Stop and Eat the Flowers

This adorable idea from Highlights is one of those times when it’s perfectly okay to let the kids play with their food.

Just before Travis got home from school, I prepped a big platter of veggies and fruits that could be used to make a veggie “garden”. This can include almost anything, but we used an assortment of:


Snap peas

Cherry tomatoes

Baby carrots

Green beans


Green apple


I set out the plate, along with a cutting board for a “canvas”, and invited Travis to form the items into flowers.

There was so much room for variety here! The long green shapes like celery and green beans were perfect for flower stems. The slightly shorter snap peas could be grass.

Rounder shapes (cherry tomatoes, blueberries) worked nicely as the center of flowers, and we played around with ideas for petals, such as baby carrots or fuzzy broccoli trees.

This “flower” with a cluster of blueberries made me think of delphiniums!

Be careful though, because you’ll probably have garden “pests” who gobble up the flowers only moments after they’ve bloomed.


Make Pasta Noodles

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I’ve tackled many homemade recipes with kids, but we’ve never properly made fresh pasta noodles. Today was the day to take the leap! Technically, I knew this recipe wasn’t going to turn out “right” with a toddler, but mostly the intention was for Veronika to have hands-on flour-y fun.

To start, I placed down several sheets of wax paper to protect the floor, then scooped out 2 cups flour. Instant fun! Veronika helped mound this into a volcano shape in the center of the wax paper.

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I then whisked 4 tablespoons flaxseed into 12 tablespoons cold water for flax “eggs”, although honestly you could just use water. Veronika loves when we make vegan eggs like this, though, and is proudly in charge of the whisking.

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Make a well in the center of the flour mound and begin adding the flax mixture, a little at a time.

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Veronika loved helping stir with a fork after each addition; the flour begins to pull into the liquid in a way that’s quite neat to watch! Eventually you’ll need to start to using your hands, kneading until it forms a ball. I was so proud of Veronika for getting her hands right in there after a moment of hesitation.

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Wrap the dough in plastic wrap and let stand at room temperature for 30 minutes. While a pot of water comes to a boil, roll the dough into a rectangle with a rolling pin. Veronika “helped” with this part, although mainly by jabbing at it with the rolling pin.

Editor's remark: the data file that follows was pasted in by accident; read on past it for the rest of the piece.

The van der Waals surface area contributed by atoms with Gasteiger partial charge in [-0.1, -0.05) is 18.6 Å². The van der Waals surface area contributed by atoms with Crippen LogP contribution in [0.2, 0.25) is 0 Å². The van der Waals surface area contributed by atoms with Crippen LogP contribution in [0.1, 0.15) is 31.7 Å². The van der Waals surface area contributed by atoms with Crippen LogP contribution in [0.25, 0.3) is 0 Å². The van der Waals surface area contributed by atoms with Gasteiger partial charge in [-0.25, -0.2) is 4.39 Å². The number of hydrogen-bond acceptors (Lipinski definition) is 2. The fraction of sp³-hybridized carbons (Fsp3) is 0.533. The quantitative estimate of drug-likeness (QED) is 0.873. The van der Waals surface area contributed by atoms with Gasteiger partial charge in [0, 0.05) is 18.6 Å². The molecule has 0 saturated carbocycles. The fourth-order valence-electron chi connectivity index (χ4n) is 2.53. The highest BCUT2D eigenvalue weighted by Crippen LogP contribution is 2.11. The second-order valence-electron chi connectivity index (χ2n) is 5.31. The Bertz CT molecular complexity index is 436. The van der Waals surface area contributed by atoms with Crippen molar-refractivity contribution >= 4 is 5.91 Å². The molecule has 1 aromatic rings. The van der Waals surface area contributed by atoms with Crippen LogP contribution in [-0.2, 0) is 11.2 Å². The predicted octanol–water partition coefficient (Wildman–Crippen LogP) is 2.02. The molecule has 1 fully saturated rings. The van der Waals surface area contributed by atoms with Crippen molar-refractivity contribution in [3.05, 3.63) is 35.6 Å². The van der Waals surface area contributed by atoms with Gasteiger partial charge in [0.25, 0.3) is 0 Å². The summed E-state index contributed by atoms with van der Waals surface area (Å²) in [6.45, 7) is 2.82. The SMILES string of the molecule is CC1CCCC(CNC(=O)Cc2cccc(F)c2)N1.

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At this stage, things turned more into sensory play, so I wasn’t able to cut the noodles as suggested by online sources like Parents magazine. But I did slice off little bits of dough that we cooked up in boiling water anyway, just to see! Cook for about 3 minutes (until they float to the surface), then serve warm with marinara sauce. The kids declared the noodles yummy, although a bit odd in texture!

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Animal Sandwiches, 2 Ways

Veronika recently loved helping make her own lunch so we tested out a few other fun ways to involve her with sandwich prep! For the first version, we made butterflies. Cut slices of bread in half so they form two triangles, then turn the points together to make them look like outstretched butterfly wings.

From here, the toppings are really entirely up to your child! We tried two versions: a savory and a sweet. For savory, I spread the “wings” with non-dairy cream cheese, and Veronika added slices of pickle. She ended up adoring the pickle and eating almost all of it straight off the wings, though!

For the sweet version, I spread the bread with peanut butter instead. This time she had raisins and banana slices for decorating, and even helped slice the banana with a butter knife.

This was a great chance for snacking, tasting, combining new tastes, plus squeezing in science since we could talk about the symmetry of the butterflies as we decorated and enjoyed.

A few days later, we turned to bigger animals for our sandwich play. First we used an assortment of cookie cutters to make animal shapes from slices of whole wheat bread. Veronika chose a cat, turkey, and owl.

She then helped spread non-dairy cream cheese on the animals, which was white “fur” on the cat, white “feathers” on the owl, etc., and a great way to talk about animals’ different coverings.

You can then add features like eyes or beaks with raisins and mini chocolate chips!

To be honest, Veronika never dined on these sandwiches, since it was more about sensory play, but she loved the experience!

Painted Toast

Here’s a cute way for a toddler help make his or her lunch! Before assembling a sandwich, your child gets to “paint” their own toast.

To set up, I poured 2 tablespoons non-dairy milk into each of two small dishes, and added food coloring to each. Veronika chose blue and green.

Using clean cotton swabs (or a clean paintbrush, if you have one), we dipped in the milk mixture and then onto slices of bread. Veronika loved seeing colors appear! I encouraged her to make dots and swirls. Meanwhile, I showed her how we could also draw more detailed pictures, like a smiley face.

Or a letter V for Veronika!

Once the design is to your child’s liking, toast the bread for 1 to 2 minutes in the toaster and the image will set. Prepare your tot’s sandwich of choice, and set out this happy lunch!

Rainy Day Pasta Sort

Dried pasta has so many uses, whether for simple sensory play, making big instruments to shake, or enjoying a little early learning. So when Veronika was a little aimless today, I simply poured three different shapes of pasta from our pantry onto a tray. You can aim to have very different shapes (for a young toddler) or pasta with subtler differences for preschoolers. We used: farfalle, shells, and penne.

First, I invited Veronika to explore all three shapes. She loved that the farfalle looked just like butterflies!

Next, I set out three small containers and challenged her to sort the pasta. The idea was a little hard at first (words like “sort” or “match” are new vocabulary for her). But once I put a few shells in one bin and then asked, “Where does the shell go?” she latched onto the idea. Soon we had three sorted types of pasta!

Of course then it became a free-for-all, with lots of sensory scooping and dumping of all that pasta. You can even dye it if you want to fill up even more time on a rainy day!

Dinosaur Fossil Excavation

Depending on the age of your child, this game can be either mostly sensory play or mostly STEM play. Either way, it’s sure to delight!